The FSA: a quick guide

What is the FSA?

The Financial Services Authority (FSA) is the financial regulator for the UK. An independent, non-governmental body, the FSA was given a range of rule-making, investigatory and enforcement powers by the Financial Services and Markets Act 2000 ((FSMA 2000).

Funded entirely by the 29,000+ firms it regulates, but accountable to the Treasury and, through that, Parliament, the FSA is a company limited by guarantee. Its board sets its overall policy, but day-to-day decisions and management of the staff are the responsibility of the executive committee.

The regulator for most financial services markets, exchanges and firms, it sets the standards they must meet and can take action against firms if they fail to meet the required standards. It publishes a single Handbook of rules and guidance for all authorised firms carrying out business in the UK to follow.

Founded in 2001, its scope was widened to cover the regulation of mortgage business in 2004, again in 2005 to cover general insurance activities, and since 2009 it has also regulated banks’ and building societies’ conduct of business, including payments services. 

What are its objectives?

The companies it regulates range from the smallest single-person operation to the biggest publicly listed multinationals. It will take action against firms if their activities have the potential to cause harm to one or more of its four statutory objectives given to it by FSMA 2000. These statutory objectives are:

  • maintaining confidence in the UK financial system;
  • contributing to the protection and enhancement of stability of the UK financial system
  • securing the appropriate degree of protection for consumers; and
  • reducing the extent to which it is possible for a regulated business to be used for a purpose connected with financial crime.

When carrying out its functions, the FSA must also have regard to a set of principles of good regulation which support the statutory objectives. These include:

  • using its resources in the most efficient and economic way;
  • holding senior management responsible for risk management and controls within firms;
  • ensuring the burdens or restrictions it imposes on the industry are proportionate to the benefits expected;
  • promoting innovation in connection with regulated activities;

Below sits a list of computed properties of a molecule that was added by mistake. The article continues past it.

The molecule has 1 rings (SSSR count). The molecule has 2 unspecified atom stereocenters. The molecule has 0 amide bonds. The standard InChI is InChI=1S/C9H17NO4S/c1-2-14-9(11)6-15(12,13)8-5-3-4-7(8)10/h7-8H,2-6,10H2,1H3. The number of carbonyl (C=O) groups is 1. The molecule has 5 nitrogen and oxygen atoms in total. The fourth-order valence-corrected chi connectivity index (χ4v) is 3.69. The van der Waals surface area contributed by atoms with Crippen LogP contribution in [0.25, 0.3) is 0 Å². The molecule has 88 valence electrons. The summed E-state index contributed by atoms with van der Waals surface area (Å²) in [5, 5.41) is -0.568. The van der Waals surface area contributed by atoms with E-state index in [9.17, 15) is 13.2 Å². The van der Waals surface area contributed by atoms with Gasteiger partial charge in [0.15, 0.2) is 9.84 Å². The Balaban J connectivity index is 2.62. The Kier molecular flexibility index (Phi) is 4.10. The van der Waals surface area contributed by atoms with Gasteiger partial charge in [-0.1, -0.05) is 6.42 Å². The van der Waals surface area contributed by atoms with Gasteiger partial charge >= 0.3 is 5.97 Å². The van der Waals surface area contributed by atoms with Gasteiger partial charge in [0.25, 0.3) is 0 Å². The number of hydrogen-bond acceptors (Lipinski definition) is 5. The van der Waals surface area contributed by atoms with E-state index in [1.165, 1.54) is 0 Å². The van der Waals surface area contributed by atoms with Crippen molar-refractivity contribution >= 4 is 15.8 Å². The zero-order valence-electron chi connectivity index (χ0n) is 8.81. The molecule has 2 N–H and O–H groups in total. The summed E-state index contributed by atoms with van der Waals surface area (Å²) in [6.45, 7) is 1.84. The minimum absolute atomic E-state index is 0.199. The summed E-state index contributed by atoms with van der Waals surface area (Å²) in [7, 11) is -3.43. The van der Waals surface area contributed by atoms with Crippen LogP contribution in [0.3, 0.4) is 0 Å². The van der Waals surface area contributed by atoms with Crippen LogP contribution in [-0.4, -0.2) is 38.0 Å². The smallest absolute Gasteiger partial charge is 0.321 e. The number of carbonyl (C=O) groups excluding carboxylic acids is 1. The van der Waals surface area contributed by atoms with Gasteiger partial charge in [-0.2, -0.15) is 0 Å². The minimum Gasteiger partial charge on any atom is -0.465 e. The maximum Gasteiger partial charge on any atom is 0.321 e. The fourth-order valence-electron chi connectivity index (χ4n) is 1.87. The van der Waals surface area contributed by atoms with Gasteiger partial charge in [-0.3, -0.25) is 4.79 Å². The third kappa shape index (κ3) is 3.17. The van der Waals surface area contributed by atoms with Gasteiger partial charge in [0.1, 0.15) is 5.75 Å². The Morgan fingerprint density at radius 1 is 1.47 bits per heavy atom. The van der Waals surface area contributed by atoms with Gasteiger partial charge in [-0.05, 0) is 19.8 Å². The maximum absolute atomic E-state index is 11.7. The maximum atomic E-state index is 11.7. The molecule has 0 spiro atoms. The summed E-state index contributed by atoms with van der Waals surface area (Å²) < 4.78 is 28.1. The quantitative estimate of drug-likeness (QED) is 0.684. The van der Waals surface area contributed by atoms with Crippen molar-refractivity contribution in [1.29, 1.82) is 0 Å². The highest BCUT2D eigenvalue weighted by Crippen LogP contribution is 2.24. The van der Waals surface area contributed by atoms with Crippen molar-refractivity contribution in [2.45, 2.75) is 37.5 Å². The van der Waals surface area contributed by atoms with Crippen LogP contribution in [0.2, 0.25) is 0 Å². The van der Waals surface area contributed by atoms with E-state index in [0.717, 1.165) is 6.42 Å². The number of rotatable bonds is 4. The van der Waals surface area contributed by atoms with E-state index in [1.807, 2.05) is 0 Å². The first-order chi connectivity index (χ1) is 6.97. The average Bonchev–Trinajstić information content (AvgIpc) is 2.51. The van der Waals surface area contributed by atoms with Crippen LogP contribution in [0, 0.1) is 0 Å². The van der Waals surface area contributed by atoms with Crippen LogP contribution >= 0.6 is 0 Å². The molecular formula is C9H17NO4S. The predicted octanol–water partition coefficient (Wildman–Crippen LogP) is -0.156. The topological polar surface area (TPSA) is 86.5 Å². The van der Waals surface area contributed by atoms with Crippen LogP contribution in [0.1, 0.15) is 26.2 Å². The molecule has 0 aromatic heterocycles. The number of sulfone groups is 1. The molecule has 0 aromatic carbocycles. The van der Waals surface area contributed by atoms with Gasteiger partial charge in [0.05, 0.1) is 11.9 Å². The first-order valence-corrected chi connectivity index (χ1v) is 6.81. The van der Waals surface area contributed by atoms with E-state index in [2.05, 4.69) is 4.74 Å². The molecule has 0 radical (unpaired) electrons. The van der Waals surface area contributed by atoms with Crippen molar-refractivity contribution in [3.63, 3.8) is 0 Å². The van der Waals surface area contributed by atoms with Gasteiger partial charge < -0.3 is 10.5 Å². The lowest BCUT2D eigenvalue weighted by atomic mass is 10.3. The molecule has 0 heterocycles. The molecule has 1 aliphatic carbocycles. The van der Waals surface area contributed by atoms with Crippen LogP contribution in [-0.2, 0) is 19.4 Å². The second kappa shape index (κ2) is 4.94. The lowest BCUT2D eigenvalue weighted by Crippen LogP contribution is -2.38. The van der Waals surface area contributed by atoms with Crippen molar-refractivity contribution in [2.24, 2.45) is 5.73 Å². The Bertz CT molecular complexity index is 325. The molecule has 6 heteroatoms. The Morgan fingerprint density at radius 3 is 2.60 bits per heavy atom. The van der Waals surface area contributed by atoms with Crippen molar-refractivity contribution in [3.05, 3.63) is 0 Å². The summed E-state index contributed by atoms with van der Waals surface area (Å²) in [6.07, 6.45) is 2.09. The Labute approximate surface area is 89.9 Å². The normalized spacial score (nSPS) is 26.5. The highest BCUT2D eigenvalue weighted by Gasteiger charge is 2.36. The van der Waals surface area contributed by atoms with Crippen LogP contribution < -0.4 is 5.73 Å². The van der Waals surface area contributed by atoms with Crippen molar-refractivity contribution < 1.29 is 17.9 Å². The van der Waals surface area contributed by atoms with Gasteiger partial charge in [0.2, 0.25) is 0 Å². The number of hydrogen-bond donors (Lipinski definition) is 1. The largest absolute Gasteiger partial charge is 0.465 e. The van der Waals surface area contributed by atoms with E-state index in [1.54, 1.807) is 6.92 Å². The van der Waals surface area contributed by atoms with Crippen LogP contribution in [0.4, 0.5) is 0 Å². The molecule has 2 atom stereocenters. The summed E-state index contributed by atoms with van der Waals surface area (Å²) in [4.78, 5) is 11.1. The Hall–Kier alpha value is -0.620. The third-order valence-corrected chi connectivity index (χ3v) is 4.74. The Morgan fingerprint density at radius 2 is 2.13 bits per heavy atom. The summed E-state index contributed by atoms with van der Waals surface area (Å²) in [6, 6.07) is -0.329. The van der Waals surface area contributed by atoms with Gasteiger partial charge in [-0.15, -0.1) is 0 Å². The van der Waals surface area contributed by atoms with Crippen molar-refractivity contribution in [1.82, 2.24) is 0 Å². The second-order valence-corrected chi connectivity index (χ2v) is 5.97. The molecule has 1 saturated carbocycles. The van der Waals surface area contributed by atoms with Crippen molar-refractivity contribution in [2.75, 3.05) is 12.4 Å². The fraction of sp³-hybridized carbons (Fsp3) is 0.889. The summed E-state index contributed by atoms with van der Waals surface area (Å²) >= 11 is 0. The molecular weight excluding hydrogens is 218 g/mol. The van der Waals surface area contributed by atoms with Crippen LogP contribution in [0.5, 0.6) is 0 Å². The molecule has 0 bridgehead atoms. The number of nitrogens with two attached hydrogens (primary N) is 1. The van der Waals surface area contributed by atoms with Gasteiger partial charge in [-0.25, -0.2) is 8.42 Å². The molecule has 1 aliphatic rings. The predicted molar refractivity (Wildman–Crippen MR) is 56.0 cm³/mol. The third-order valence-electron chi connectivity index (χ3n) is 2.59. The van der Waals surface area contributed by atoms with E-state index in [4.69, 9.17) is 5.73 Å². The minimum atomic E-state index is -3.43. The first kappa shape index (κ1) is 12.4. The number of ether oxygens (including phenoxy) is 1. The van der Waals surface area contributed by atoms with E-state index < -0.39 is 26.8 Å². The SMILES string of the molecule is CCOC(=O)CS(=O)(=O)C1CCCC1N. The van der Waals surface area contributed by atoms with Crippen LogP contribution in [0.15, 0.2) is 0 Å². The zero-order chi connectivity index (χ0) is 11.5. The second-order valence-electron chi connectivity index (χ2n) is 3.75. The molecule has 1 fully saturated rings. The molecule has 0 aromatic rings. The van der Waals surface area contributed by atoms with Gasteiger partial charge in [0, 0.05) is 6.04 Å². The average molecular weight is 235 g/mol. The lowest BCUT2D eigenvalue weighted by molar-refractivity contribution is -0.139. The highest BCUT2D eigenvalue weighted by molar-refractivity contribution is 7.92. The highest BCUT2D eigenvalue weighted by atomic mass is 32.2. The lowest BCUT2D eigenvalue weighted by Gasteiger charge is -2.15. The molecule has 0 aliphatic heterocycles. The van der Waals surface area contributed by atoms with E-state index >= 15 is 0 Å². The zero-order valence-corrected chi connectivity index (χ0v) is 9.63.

• cooperating with overseas regulators to agree international standards and to monitor global firms and markets effectively;
  • minimising the adverse effects on competition that may arise from its activities;
  • enhancing the understanding and knowledge of members of the public of financial matters.

It is required to release an annual report to provide political and public accountability and to show that it is meeting its objectives and it is under a duty to show how the draft rules it publishes relate to its statutory objectives. If it interprets the objectives wrongly, or fails to consider them, it can be challenged in the courts by judicial review.

What support does it provide?

The FSA provides financial firms with guidance and support materials. These resources aim to provide firms with the information they need to keep their day-to-day operation and activities above board.

It also provides financial businesses with case studies, FSA speeches, analyses and examples of ideal and bad financial practices. By doing so, it hopes firms can obtain a clearer picture of industry problems that may be solved using its industry-tested solutions.

What powers does it have?

The FSA has extensive statutory powers when it comes to obtaining information relevant to an investigation. It can detain people for questioning, call on the police to arrest suspects and, in most scenarios, parties are compelled to produce documents and answer questions in interview; failing to do so amounts to a contempt of court punishable by a fine, imprisonment or both. There is no right to silence.

As a risk-based regulator though, it will only pursue cases that are in line with its overall priorities and where it is important to send out a message to the market or where breaches are particularly serious.

Article written by...
Lucy Trevelyan LLB
Lucy Trevelyan LLB

Lucy on LinkedIn

Lucy graduated in law from the University of Greenwich, and is also an NCTJ trained journalist. A legal writer and editor with over 20 years' experience writing about the law.